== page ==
To examine the effect of delay from surgical admission to induction of anesthesia on outcomes after appendectomy for acute appendicitis in adults.
Retrospective cohort study with the principal exposure being time to operation. Regression models yielded probabilities of outcomes adjusted for patient and operative risk factors.
Data were submitted to the American College of Surgeons National Surgical Quality Improvement Program database from January 1, 2005, through December 31, 2008.
Patients with acute appendicitis who underwent an appendectomy.
Main Outcome Measures
Thirty-day overall morbidity and serious morbidity/mortality.
Of 32 782 patients, 24 647 (75.2%) underwent operations within 6 hours of surgical admission, 4934 (15.1%) underwent operations more than 6 through 12 hours, and 3201 (9.8%) underwent operations more than 12 hours after surgical admission. Differences in operative duration (51, 50, and 55 minutes, respectively; P < .001) were statistically significant but not clinically meaningful. The length of postoperative stay (2.2 days for the >12-hour group vs 1.8 days for the remaining groups; P < .001) was statistically significant but not clinically meaningful. No significant differences were found in adjusted overall morbidity (5.5%, 5.4%, and 6.1%, respectively; P = .33) or serious morbidity/mortality (3.0%, 3.6%, and 3.0%, respectively; P = .17). Duration from surgical admission to induction of anesthesia was not predictive in regression models for overall morbidity or serious morbidity/mortality.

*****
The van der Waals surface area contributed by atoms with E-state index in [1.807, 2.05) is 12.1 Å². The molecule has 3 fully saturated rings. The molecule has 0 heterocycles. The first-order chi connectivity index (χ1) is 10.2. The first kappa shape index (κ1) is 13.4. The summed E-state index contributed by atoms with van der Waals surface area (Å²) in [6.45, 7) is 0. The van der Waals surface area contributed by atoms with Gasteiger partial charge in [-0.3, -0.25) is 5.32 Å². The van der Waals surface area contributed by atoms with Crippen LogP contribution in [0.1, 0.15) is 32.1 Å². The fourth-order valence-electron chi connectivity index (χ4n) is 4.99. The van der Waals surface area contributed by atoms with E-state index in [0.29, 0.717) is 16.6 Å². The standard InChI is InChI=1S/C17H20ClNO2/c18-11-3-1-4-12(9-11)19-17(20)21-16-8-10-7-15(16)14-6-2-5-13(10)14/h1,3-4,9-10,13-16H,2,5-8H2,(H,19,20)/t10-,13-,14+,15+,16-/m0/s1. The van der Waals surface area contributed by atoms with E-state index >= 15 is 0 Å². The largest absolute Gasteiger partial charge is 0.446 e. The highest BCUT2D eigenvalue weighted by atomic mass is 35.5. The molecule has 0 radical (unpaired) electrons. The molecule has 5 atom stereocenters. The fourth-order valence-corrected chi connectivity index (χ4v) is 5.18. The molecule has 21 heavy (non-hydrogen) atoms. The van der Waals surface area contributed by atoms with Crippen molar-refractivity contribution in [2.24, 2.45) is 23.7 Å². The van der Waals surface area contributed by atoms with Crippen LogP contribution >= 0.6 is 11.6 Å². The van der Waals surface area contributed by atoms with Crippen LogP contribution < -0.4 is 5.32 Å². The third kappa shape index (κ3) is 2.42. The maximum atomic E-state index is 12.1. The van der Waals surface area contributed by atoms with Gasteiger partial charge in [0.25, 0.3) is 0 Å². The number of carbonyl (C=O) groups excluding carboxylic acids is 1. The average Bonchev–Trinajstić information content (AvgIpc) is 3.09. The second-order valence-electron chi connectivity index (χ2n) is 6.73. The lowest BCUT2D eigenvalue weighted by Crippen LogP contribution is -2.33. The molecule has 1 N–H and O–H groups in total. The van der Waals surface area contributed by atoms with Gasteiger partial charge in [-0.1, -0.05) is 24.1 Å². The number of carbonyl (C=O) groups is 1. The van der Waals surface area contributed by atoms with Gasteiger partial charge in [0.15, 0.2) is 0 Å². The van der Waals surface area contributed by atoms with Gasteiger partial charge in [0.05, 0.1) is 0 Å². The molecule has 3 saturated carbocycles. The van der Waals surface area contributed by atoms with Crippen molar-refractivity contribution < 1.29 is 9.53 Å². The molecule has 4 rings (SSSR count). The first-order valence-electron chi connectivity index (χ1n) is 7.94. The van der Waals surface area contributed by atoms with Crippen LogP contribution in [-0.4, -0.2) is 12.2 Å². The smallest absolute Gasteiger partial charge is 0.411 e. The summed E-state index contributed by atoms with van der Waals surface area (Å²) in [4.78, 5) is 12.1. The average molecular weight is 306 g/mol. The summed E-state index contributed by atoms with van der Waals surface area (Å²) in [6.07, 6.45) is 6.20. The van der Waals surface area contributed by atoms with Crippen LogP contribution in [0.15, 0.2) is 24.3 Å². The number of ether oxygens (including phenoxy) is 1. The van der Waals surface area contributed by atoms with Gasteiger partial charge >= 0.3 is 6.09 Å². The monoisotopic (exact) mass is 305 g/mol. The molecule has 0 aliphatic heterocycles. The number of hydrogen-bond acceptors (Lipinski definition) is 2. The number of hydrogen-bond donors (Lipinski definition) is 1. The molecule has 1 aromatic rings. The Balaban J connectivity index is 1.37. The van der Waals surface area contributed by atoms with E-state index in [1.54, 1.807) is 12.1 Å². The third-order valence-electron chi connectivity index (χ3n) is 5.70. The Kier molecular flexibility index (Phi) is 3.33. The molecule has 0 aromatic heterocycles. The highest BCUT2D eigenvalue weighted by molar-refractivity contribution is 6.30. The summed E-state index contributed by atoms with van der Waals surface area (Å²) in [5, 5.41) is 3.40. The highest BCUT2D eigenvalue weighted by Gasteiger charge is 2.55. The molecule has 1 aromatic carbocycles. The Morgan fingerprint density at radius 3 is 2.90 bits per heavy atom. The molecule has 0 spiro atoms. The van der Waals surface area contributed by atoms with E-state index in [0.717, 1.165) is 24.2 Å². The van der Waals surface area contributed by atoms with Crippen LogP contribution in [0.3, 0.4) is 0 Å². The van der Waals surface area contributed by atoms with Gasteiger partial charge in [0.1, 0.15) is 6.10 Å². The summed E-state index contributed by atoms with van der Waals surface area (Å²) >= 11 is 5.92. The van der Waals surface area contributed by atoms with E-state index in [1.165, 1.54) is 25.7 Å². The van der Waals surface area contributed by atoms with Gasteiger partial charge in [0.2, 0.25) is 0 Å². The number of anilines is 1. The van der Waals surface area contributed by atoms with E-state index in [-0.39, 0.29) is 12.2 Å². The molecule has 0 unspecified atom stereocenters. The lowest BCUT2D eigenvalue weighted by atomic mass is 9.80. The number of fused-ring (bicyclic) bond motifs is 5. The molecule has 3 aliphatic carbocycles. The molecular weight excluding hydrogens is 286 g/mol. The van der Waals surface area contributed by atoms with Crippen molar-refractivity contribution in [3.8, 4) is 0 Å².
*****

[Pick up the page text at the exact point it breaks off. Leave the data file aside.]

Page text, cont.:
In this retrospective study, delay of appendectomy for acute appendicitis in adults does not appear to adversely affect 30-day outcomes. This information can guide the use of potentially limited operative and professional resources allocated for emergency care.